10 Usability Heuristics Every Designer Should Know
Jakob Nielsen and Rolf Molich (Danish web usability experts and consultants) published a set of principles or heuristics based on their many years of usability engineering experience. These principles are widely used in the design industry to create effective UI design.
Here is the list of 10 usability heuristics for interaction design described by Jakob Nielsen and Rolf Molich.
1. Visibility of system status
Users should be kept informed about their system status until a process is completed. An example of this is the progress loading bar you see on websites – the bar displays a load percentage to demonstrate how much progress has been made and is still to go.
2. Match between system and the real world
Concepts and information should be familiar and easily understood by all users to avoid confusion. For example, when you see a trash bin icon, you know you can move unwanted files there to dispose of them. This is consistent with the purpose of a trash bin in real life, therefore familiar to all users.
3. User control and freedom
Sometimes users accidentally click something they didn’t intend to. It’s important to have both undo and redo functionalities within an interface to remedy the mistake. Every system should offer a clear opportunity to undo errors quickly and conveniently (a simple example of this is the back arrow).
4. Consistency and standards
Avoid confusing users by using different terminology or icons. Be consistent. Users should have confidence that words or actions used in one area of design will have the same meaning or action in another area.
5. Error prevention
Notify users of errors. For example, if a user is typing in a postal code in Canada, but accidentally enters four characters instead of six, they should receive a notification alerting them that the postal code is incorrect. In this situation, the user should not be able to proceed until a six-digit code is entered. If the action is allowed to continue, despite a potential error, the user should be notified and warned of potential consequences.
6. Recognition rather than recall
Recall requires more effort than recognition. Provide users with something they can recognize, instead of asking them to recall something they’ve seen before. For example, on an online payment form, structure the form to show labels above the field as the user is typing. This helps the user to remember what information they are entering and can help avoid confusion, especially on longer forms.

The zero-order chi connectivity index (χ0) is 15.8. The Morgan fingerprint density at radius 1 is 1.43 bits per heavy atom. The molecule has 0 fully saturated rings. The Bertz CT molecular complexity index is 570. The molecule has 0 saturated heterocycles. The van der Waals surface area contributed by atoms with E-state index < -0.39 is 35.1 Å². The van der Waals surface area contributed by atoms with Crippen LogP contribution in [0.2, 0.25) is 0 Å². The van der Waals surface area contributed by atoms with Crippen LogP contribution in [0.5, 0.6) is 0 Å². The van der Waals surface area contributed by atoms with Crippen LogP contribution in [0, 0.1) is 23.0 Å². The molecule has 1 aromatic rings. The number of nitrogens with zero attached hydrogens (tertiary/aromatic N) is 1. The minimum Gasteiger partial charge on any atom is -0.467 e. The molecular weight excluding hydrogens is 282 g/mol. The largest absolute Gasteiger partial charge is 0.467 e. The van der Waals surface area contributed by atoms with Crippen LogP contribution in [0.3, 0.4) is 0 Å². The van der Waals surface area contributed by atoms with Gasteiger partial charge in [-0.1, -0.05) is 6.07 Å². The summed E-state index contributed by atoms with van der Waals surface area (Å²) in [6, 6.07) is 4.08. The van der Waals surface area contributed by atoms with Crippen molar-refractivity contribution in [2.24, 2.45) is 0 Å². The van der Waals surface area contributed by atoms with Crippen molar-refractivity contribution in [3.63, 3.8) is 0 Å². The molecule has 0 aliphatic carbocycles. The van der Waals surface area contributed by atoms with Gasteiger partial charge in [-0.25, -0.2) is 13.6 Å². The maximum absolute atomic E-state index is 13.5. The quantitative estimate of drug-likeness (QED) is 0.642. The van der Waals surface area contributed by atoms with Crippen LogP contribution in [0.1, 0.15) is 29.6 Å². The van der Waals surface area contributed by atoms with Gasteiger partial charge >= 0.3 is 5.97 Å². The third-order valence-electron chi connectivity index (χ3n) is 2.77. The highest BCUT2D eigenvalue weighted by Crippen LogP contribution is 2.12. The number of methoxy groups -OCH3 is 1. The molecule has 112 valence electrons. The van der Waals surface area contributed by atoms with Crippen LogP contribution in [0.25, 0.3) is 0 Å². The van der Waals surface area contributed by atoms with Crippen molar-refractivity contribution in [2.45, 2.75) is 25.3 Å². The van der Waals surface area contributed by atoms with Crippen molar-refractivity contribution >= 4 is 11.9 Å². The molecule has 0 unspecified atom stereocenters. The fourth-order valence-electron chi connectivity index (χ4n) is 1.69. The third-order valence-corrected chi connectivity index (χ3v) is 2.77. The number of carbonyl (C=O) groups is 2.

7. Flexibility and efficiency of use
Users shouldn’t have to spend much time familiarizing themselves with your product or system in order to use it properly. And a good user interface contains functionalities that both inexperienced and experienced users can use. To achieve this, you might enable power users to create shortcuts to perform tasks quickly, but not require these shortcuts for less frequent users.
8. Aesthetics and minimalist design
Avoid irrelevant information. In other words, don’t clutter your interface. Use white space to create balance within your design and limit the number of colours to avoid distraction.
9. Help users recognize, diagnose, and recover from errors
Error messages should be easily understood. They should include a description, not just a code. The description should explain what the problem is as well as a recommendation on how to fix or recover it. The contents of the messages should not instill panic, but instead provide users with assurance that there is a convenient, alternative solution.
10. Help and documentation
Documentation provides users with access to additional information where they can learn how to use and navigate a product effectively. The more helpful information that’s provided, the more likely the user will learn and use the product for the long-term. FAQ pages, learning centers, support, and help centers are all examples of documentation.